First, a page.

The Douro Valley in northern Portugal is the home of Port, a famous fortified wine style. The region is one of the most beautiful in the world, with steeply sloped banks rising on either side of the Douro river and its tributaries.
These steep slopes are often trellised so they can be worked safely, but where the slope isn’t too much they can be planted in rows up and down.
The climate here is one of cold winters and long, hot summers. The soils, if you can call them that, are almost all composed of schist, which fractures, allowing the roots to go deep in source of water stored up from the winter rains.
There are lots of different, uniquely Portuguese grape varieties grown here. Typically, an old vineyard will consist of dozens of varieties mixed together. Some of the old vineyards contain as many as 40 different varieties.
Harvest time is in September, and it’s usually still quite warm then. The grapes are picked by hand into small bins and then taken to the winery, where frequently they pass over a sorting table.
Any raisined bunches, or bunches showing rot, or materials other than grapes are discarded and the bunches are then pumped into a lagar.
The lagar is the traditional vessel used for making Port. It’s a shallow, rectangular container made of granite, and it’s specially adapted for foot treading grapes, and with its large surface area to volume ratio, extracting as much as possible from the grape skins in as short as time as possible.
The lagar is filled during the day as the grapes are brought in, and then in the evening it’s time to tread the grapes. For the first two hours the treaders link arms and work methodically: this is called corte (the cut). Then the music starts and people dance and fool around, and the atmosphere is like a party.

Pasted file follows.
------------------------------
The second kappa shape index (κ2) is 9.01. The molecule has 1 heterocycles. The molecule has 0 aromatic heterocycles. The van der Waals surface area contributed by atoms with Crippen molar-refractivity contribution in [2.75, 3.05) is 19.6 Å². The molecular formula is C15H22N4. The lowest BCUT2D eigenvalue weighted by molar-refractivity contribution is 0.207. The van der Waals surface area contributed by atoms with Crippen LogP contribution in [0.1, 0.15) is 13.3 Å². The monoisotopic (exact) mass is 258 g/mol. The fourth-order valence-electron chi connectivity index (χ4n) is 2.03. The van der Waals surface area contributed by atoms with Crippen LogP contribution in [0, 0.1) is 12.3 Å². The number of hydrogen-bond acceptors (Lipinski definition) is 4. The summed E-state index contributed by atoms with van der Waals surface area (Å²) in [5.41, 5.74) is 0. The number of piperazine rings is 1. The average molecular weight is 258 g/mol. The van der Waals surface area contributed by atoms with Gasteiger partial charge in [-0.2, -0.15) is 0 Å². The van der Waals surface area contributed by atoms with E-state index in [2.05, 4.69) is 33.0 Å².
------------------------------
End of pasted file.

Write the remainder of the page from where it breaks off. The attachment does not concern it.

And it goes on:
By the end, the lagar is full of a deeply coloured, seething mass of intensely purple grape juice. This begins to ferment. The reason that foot treading is important is that because the fermentation of Port wine is stopped early by the addition of grape spirit (aguardiente), there’s much less time to extract the colour and flavour from the skins than there is with red wine. The human foot does this intense extraction without crushing the pips, which would add a bitter taste to the wine.
The next day, the cap is worked with wooden devices called macacas.
Foot treading is still used for many high quality Ports. Others are made more like standard red wines, with pumping over after crushing the berries. Then there are a range of mechanical devices used to work the cap, some designed to resemble robotic foot treading.
After the wine has fermented for a few days, it is time to fortify it. The wine is bled off from the lagar and spirit is added to bring the concentration to around 20% alcohol. Then the skins are shovelled out and pressed to remove the remaining wine, which is blended back with the Port.
Then it’s time to decide the fate of the Port. There are two main styles: ruby and tawny. Ruby refers to wines that are aged just a short time in barrel and then bottled with lots of fruit and structure. This would include Vintage Port (2 years in wood), Late Bottled Vintage (4 years in wood, typically), or ruby reserve (less expensive products with variable time in wood). Tawny Ports are aged in wood for a long time, losing their red/purple colour and turning brown, with complex flavours of raisins, wood casks and spice. Most are non vintage with an indication of age (10, 20, 30 or even 40 year old), while vintage dated versions are called Colheitas. There are also less expensive non-dated tawnies.
In the past, Port wines were shipped down river to Vila Nova de Gaia on boats called rabelos. Now they make the journey by road, if they end up there at all.
Most Port houses still have lodges in Vila Nova de Gaia, over the river from the centre of Porto. They are known for their distinctive red roofs. This is where the barrels mature and the blending takes place. But some companies have shifted their operations to purpose built warehouses in the Douro.
You can have quite a bit of fun visiting the Port lodges, many of which offer tours, and of course tastings.
See also: a short film from the 2016 vintage How Port Wine is MadeLeave a Comment on How Port wine is made, in pictures